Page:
2017, the Open vStorage predictions

2017, the Open vStorage predictions
2017 promises to be an interesting year for the storage industry. New technology is knocking at the door and present technology will not surrender without a fight. Not only new technology will influence the market but the storage market itself is morphing:

Further Storage consolidation

Let’s say that December 2015 was an appetizer with Netapp buying Solidfire. But in 2016 the storage market went through the first wave of consolidation: Docker storage start-up ClusterHQ shut its doors, Violin Memory filed for chapter 11, Nutanix bought PernixData , Nexgen was acquired by Pivot 3, Broadcom acquired Brocade, Samsung acquired Joyent. Lastly there was also the mega merger between storage mogul EMC and Dell. This consolidation trend will continue in 2017 as the environment for hyper-converged, flash and object storage startups is getting tougher because all the traditional vendors now offer their own flavor. As the hardware powering these solutions is commodity, the only differentiator is software.

Some interesting names to keep an eye on for M&A action or closure: Cloudian, Minio, Scality, Scale Computing, Stratoscale, Atlantis Computing, HyperGrid/Gridstore, Pure Storage, Tegile, Kaminario, Tintri, Nibmle Storage, Simplivity, Scale Computing, Primary Data, … We are pretty sure some of these name will not make it past 2017.

Open vStorage has already a couple of large projects lined up. 2017 sure looks promising for us.

The Hybrid cloud

Back from the dead like a phoenix. I expect a new live for the the hybrid cloud. Enterprises increasingly migrated to the public cloud in 2016 and this will only accelerate, both in speed and numbers. There are now 5 big clouds: Amazon AWS, Microsoft Azure, IBM, Google and Oracle.
But connecting these public cloud with in-house datacenter assets will be key. The gap between public and private clouds has never been smaller. AWS and VMware, 2 front runners, are already offering products to migrate between both solutions. Network infrastructure (performance, latency) is now finally also capable of turning the hybrid cloud into reality. Numerous enterprises will realise that going to the public cloud isn’t the only option for future infrastructure. I believe migration of storage and workloads will be one of the hottest features of Open vStorage in 2017. Hand in hand with the migration of workloads we will see the birth of various new storage as a service providers offering S3, secondary but also primary storage out of the public cloud.

On a side note, HPE (Helion), Cisco (Intercloud) and telecom giant Verizon closed their public cloud in 2016. It will be good to keep an eye out on these players to see what they are up to in 2017.

The end of Hyper-Convergence hype

In the storage market prediction for 2015 I predicted the rise of hyper-convergence. Hyper-converged solutions have lived up to their expectations and have become a mature software solution. I believe 2017 will mark a turning point for the hyper-convergence hype. Let’s sum up some reasons for the end of the hype cycle:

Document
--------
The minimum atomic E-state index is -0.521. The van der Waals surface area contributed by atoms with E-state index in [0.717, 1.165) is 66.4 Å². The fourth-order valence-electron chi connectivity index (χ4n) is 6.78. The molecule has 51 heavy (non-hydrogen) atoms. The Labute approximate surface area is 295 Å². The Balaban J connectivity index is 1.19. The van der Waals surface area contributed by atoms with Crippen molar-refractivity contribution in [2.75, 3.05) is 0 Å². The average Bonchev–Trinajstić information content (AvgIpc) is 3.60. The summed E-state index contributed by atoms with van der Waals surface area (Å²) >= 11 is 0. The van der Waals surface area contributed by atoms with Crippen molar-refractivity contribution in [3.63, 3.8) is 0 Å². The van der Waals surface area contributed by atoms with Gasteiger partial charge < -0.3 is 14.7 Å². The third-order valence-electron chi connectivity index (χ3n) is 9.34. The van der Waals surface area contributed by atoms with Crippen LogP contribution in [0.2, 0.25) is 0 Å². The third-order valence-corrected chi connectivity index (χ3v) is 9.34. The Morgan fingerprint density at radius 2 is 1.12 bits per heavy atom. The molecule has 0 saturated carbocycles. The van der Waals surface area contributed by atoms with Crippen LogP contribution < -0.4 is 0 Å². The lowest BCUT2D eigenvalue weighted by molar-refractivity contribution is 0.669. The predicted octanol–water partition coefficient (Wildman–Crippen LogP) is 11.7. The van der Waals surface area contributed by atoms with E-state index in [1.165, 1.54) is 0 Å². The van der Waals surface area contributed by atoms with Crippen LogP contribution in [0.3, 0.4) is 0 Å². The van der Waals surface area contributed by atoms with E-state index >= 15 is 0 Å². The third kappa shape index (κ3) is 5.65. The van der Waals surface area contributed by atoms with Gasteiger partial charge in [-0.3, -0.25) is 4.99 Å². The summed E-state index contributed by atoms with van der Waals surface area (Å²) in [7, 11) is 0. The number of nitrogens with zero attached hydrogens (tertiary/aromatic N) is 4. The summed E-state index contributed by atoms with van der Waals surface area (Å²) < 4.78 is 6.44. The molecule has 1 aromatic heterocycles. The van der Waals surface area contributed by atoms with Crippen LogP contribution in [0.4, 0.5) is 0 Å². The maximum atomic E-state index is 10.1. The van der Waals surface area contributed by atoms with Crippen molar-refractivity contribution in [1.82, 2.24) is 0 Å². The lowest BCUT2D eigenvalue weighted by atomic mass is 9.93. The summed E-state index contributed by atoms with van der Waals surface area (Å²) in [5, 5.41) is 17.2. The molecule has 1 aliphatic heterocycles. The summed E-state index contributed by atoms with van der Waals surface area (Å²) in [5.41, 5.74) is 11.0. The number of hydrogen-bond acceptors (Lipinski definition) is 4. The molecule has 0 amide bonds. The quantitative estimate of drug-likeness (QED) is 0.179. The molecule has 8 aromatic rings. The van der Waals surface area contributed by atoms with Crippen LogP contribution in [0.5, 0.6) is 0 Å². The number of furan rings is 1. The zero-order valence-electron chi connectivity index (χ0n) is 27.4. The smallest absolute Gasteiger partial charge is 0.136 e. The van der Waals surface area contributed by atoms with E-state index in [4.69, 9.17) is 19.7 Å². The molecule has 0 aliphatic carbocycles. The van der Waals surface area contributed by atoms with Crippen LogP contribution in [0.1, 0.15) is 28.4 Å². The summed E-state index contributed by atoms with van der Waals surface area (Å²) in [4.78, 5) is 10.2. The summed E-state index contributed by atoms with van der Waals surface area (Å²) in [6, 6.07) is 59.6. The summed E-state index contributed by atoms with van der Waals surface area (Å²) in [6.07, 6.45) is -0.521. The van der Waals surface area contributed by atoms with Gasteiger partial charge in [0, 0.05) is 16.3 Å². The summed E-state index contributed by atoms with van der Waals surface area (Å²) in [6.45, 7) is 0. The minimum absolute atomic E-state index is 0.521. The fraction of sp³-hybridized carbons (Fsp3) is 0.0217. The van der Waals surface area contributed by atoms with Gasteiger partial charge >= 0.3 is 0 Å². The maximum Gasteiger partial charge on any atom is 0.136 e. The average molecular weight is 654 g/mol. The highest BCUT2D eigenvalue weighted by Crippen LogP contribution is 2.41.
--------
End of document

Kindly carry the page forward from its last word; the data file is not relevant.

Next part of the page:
• The hyper-converged market is mature and the top use cases have been identified: SMB environments, VDI and Remote Office/Branch Office (ROBO).
  • Private and public clouds are becoming more and more centralised and large scale. More enterprises will come to understand that the one-size-fits-all and everything-in-a-single-box approach of hyper-converged systems doesn’t scale to a datacenter level. This is typically an area where hyper-converged solutions reach their limits.
  • The IT world works like a pendulum. Hyper-convergence brought flash as cache into the server as the latency to fetch data over the network was too high. With RDMA and round trip times of 10 usec and below, the latency of the network is no longer the bottleneck. The pendulum is now changing its direction as the so web-scalers, the companies on which the hyper-convergence hype is ented, want to disaggregate storage by moving flash out of each individual server into more flexible, centralized repositories.
  • Flash, Flash, Flash, everything is becoming flash. As stated earlier, the local flash device was used to accelerate slow SATA drives. With all-flash versions, these hyper-converged solutions go head to head with all-flash arrays.

One of the leaders of the hyper-converged pack has already started to move into the converged infrastructure direction by releasing a storage only appliance. It will be interesting to see who else follows.

With the new Fargo architecture which is designed for large scale, multi petabyte, multi datacenter environments, we already capture the next trend: meshed, hyper-aggregated architectures. The Fargo release supports RDMA, allows to built all-flash storage pools and incorporates a distributed cache across all flash in the datacenter. 100% future proof and ready to kickstart 2017.

PS. If you want to run Open vStorage hyper-converged, feel free to do so. We have componetized Open vStorage so you can optimize it for your use case: run everything in a single box or spread the components across different servers or even datacenters!

IoT storage lakes